WASHINGTON—Outgoing British Prime Minister Tony Blair said Thursday that he has no regrets for his Iraq war alliance and friendship with President Bush and doesn't blame him for the plunging popularity that drove him to step down.
With eloquence and passion, Blair defended his friendship with Bush and their decision to invade Iraq in what likely was his last news conference in the White House Rose Garden. In London, Gordon Brown was confirmed as Blair's replacement. He will assume office June 27.
"... (S)tanding next to President Bush, I've admired him as a president and I regard him as a friend," Blair said. "I have taken the view that Britain should stand shoulder to shoulder with America after September the 11th. I have never deviated from that view. I do not regret that view. I am proud of the relationship we have had. I'm proud of the relationship between our two countries."
But Blair paid a political price at home for his loyalty. Critics ridiculed him as Bush's "poodle." A politician who was riding high in the polls in the late 1990s, Blair saw his public approval ratings crash, weighted down by an unpopular war and a wildly unpopular American president.
A Times of London poll found last week that 71 percent of British voters didn't trust Blair.
Though troubled at home, Blair leaves office a popular figure in the United States. A USA Today/Gallup poll in March found that 65 percent of Americans had a favorable opinion of Blair. Bush had a 35 percent approval rating in the same poll.
When asked by a British reporter whether he bears some responsibility for Blair's exit, Bush replied, "Could be," but he quickly added, "I don't know."
The president then admonished British reporters for prematurely writing Blair's political obituary.
"You know, it's interesting, like trying to do a tap dance on his political grave, aren't you?" Bush said. "I mean, this—you don't understand how effective Blair is, I guess, because when we're in a room with world leaders and he speaks, people listen. And they, they view his opinion as considered and his judgment as sound."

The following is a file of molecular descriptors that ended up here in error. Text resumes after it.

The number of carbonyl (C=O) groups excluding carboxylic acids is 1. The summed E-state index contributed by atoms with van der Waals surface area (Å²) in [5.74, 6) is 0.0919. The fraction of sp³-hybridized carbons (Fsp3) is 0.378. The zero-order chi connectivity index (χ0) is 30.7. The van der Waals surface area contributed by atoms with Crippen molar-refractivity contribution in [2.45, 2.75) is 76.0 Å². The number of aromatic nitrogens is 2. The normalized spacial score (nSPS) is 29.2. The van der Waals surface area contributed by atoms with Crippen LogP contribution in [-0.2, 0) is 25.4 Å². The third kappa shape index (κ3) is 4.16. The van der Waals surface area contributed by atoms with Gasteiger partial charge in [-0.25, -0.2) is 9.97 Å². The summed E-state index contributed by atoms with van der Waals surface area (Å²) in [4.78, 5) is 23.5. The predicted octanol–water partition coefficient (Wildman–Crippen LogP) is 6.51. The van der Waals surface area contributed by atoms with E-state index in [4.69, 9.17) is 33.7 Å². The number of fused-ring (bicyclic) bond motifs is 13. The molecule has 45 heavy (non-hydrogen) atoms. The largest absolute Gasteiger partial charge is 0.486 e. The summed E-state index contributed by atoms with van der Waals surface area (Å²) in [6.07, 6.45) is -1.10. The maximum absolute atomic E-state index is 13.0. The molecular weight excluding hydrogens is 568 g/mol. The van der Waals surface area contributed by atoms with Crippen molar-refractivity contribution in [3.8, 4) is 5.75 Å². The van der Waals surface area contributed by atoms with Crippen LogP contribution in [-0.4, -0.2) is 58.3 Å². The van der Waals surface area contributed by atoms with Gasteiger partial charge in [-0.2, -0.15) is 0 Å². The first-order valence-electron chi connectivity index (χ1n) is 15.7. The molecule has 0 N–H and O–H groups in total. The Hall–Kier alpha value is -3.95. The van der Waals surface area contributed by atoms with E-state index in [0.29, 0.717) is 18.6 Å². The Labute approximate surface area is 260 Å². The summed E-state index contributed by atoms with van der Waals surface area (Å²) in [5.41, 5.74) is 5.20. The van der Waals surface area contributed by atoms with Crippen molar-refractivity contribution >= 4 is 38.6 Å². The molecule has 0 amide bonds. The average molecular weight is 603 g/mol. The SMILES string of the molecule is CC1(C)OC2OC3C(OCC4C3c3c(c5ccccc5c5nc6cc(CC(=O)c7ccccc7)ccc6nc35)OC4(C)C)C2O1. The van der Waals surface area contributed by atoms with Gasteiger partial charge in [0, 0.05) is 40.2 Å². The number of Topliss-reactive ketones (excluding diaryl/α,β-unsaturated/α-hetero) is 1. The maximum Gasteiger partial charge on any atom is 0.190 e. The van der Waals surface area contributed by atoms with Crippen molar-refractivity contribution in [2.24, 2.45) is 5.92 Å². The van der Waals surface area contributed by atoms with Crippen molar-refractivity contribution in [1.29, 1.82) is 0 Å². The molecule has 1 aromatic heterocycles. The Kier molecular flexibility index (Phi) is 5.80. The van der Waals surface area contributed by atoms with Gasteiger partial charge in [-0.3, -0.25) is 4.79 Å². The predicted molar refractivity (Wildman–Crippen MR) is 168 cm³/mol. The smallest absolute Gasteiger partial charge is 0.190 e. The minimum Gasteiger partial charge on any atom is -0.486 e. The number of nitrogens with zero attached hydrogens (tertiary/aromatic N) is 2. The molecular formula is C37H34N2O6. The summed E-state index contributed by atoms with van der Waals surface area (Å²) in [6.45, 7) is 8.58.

Bush wasn't the only one to give the British press a tongue-lashing Thursday. His former United Nations ambassador, John Bolton, during an interview took verbal swipes at BBC radio presenter John Humphrys, who questioned whether the administration wasn't a "busted flush" after Iraq.
"I know, you're a superior Brit, aren't you?" Bolton said.
The interview rolled further downhill when Humphrys asked Bolton if embattled World Bank President Paul Wolfowitz, an architect of the Iraq war when he worked in the Pentagon, was "about to go" amid a pay raise scandal involving his girlfriend, who was a bank employee.
"I see you're a gravedigger as well," Bolton shot back.
Though Bush complained that reporters' questions implied that his meeting with Blair was a "farewell deal" when in fact it was a work session, the prime minister's presence in the White House had all the trappings of a last official visit.
Blair slept in the White House Wednesday night in the Queens' Bedroom, which Winston Churchill frequently used during World War II. Bush and Blair also had dinner alone in the White House residence.
Ironically, when Queen Elizabeth visited Washington last week she slept in Blair House, across the street from the White House, not in the Queens' Bedroom.
Addressing questions about whether he should allow Brown to assume office before June 27, Blair said he has too much work to do before relinquishing the keys to 10 Downing Street.
Blair will join Bush at an annual summit of the world's eight leading industrialized nations next month in Germany. Reaching agreement on efforts to reduce global warming will top the agenda. Blair also wants to make sure that the so-called G8 nations keep the commitments to help reduce debt and poverty in Africa, which they made when he hosted the summit two years ago in Scotland.
(Methodology for the polls cited in grafs 5 and 6: The Populous poll for The Times of London was conducted May 9-10 and based on interviews with 506 adults; they didn't publish their error margin. USA Today/Gallup poll was conducted March 2-4 and is based on interviews with 1,010 adults aged 18 and older. The margin of error is plus or minus three percentage points.)
(c) 2007, McClatchy-Tribune Information Services.
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